and to be bent upon carrying out into action every
selfish purpose, as if we were . . .
  self creators,
  our own judge,
  our own lord,
  and our own God.

O what a terrible state is it to be thus dead in sin,
and not to know it—not to feel it—to be in no way
sensible of its present danger and certain end—unless
delivered from it by a mighty act of sovereign power!

It is this lack of all sense and feeling which makes
the death of the soul to be but the prelude to that
second death which stretches through a boundless
eternity.


 

Continual salvation?

"I cried unto You—Save me, and I shall
 keep Your testimonies." Psalm 119:146

If you know anything for yourself, inwardly
and experimentally of . . .
  the evils of your heart,
  the power of sin,
  the strength of temptation,
  the subtlety of your unwearied foe,
  and that daily conflict between nature and
grace, the flesh and the spirit, which is the
peculiar mark of the living family of heaven;
you will find and feel your need of salvation
as a daily reality.
There is present salvation
an inward, experimental, and continual salvation
communicated out of the fullness of Christ as
a risen Mediator.

You need to be daily and almost hourly
saved from the . . .
  guilt,
  filth,
  power,
  love, and
  practice
of indwelling sin.

"I cried unto You—Save me, and I shall
 keep Your testimonies." Psalm 119:146



The fatal mistake of thousands

The fatal mistake of thousands is to offer
unto God the fruits of the flesh—instead of
the fruits of the Spirit.

Fleshly holiness,
fleshly exertions, fleshly prayers,
fleshly duties,
fleshly religious forms,
fleshly zeal—
these are what men consider good works,
and present them as such to God.

But well may He "who is of purer eyes than to
behold evil, and cannot look on iniquity", say
to all such fleshly workers, "If you offer the blind
for sacrifice, is it not evil? And if you offer the
crippled and the diseased, is it not evil?"

All that the flesh can do is evil, for "every
imagination of man's heart is only evil continually;"
and to present the fruits of this filthy heart to the
Lord of hosts, is "to offer defiled food upon His altar."

A broken heart,
a contrite spirit,
a tender conscience,
a filial fear of God,
a desire to please Him,
a dread to offend the great God of heaven,
a sense of the evil of sin,
a desire to be delivered from sin's dominion,
a mourning over our repeated backslidings,
grief at being so often entangled in our lusts and passions,
an acquaintance with our helplessness and weakness,
simplicity and godly sincerity,
a hanging upon grace for daily supplies,
watching the hand of Providence,
a singleness of eye to the glory of God,
—these are a few of the fruits of the Spirit.
 


The great secret of vital godliness

The great secret of vital godliness is to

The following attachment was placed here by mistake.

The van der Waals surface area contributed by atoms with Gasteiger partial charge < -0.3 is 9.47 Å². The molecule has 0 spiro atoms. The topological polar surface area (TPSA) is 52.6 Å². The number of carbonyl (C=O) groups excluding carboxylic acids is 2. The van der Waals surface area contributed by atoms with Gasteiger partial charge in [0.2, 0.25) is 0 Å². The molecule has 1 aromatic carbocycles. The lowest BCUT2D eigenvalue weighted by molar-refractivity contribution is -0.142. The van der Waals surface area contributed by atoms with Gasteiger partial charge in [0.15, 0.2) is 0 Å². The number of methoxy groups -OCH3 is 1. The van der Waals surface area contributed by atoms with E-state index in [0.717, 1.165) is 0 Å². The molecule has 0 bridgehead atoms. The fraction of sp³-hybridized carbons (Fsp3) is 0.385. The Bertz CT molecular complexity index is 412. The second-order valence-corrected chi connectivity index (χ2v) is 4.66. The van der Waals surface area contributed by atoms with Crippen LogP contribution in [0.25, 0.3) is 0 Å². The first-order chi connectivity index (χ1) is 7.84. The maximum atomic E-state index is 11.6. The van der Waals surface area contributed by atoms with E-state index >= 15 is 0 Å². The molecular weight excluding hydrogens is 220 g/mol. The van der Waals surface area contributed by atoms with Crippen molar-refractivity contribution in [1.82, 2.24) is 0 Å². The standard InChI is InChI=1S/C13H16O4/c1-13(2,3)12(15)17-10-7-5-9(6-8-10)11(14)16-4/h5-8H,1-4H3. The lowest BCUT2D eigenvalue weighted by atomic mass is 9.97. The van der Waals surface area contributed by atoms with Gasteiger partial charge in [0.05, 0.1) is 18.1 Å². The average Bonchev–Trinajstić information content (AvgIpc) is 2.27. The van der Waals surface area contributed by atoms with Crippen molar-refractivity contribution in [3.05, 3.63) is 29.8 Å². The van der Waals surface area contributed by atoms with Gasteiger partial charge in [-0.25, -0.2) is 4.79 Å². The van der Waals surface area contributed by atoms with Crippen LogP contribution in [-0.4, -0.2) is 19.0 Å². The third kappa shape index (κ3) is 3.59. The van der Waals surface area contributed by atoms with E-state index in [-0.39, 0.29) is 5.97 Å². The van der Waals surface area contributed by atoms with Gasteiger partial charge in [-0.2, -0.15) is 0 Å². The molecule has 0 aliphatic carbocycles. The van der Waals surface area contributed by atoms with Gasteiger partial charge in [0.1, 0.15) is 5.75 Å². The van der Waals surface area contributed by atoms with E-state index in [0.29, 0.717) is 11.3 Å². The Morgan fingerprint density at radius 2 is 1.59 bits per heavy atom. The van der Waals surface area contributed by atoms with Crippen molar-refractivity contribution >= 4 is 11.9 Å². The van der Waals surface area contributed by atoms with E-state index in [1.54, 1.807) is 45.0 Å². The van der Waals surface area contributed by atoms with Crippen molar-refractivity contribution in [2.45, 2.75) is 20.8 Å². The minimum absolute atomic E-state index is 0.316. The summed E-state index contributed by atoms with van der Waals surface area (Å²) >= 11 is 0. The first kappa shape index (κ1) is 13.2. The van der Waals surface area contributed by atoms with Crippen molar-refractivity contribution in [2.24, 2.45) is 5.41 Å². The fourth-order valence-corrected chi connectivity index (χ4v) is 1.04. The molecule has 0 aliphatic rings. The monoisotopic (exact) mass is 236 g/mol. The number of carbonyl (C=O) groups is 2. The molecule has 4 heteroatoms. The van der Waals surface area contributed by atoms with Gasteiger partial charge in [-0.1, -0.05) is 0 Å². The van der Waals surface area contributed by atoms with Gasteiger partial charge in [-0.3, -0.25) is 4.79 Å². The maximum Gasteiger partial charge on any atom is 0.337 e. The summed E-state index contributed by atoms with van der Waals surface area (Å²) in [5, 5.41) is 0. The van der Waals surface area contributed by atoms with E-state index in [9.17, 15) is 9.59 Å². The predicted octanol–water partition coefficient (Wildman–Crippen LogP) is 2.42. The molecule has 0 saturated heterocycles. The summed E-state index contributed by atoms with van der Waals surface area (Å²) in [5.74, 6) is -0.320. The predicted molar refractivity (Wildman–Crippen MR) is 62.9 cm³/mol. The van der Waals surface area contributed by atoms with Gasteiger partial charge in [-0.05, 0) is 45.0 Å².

be nothing—that Christ may be all in all.

Every stripping, sifting, and emptying—every trial,
exercise and temptation that the soul passes through,
has but one object—to beat out of man's heart that
cursed spirit of independence which the devil breathed
into him when he said, "You shall be as gods".

A man must well near be bled to death before
this venom can be drained out of his veins!
 


The filthy holes and puddles
in which it grovels


In the first awakenings of the soul, we do not usually
know much, nor feel much, of our fallen sinful nature.
We feel more the guilt of sin 'committed' than of sin
'indwelling'.

The way in which SIN sometimes seems to sleep,
and at other times to awake up with renewed strength—
its active, irritable, impatient, restless nature,
the many shapes and colors it wears,
the filthy holes and puddles in which it grovels,
the corners into which it creeps,
its deceitfulness,
its hypocrisy,
its craft,
its deceptive attraction,
its intense selfishness,
its utter recklessness,
its desperate madness,
and insatiable greediness—are
secrets, painful secrets, only
learned by bitter experience.



If the devil ever feels joy

If the devil ever feels joy—it is in making souls miserable.

The cries of the damned are his music.

Their curses and blasphemies are his songs of triumph.
Their anguish and despair are his wretched feast.



Do not fear.

Say to those who are afraid, "Be strong, and do
not fear
, for your God is coming to destroy your
enemies. He is coming to save you." Isaiah 35:4

"Do not fear." "Ah! but Lord," the soul says, "I do
fear. I fear myself more than anybody. I fear . . .
  my base, wicked heart,
  my strong lusts and passions,
  my numerous inward enemies,
  the snares of Satan,
  and the temptations of the world.
I do fear. I cannot help but fear."

Still the Lord says, "Do not fear."

Here is a child trembling before a large mastiff
dog; but the father says, "Do not fear, he will
not hurt you, only keep close to me."

Who is that dog but Satan, that huge mastiff,
whose jaws are reeking with blood? If the Lord
says, "Do not fear," why need we fear him?
He is a chained enemy.

But how the timid soul needs the divine "Fear nots!"
For without Him, it is all weakness—with Him, all strength;
without Him, all trembling—with Him, all boldness.

Say to those who are afraid, "Be strong, and do
not fear
, for your God is coming to destroy your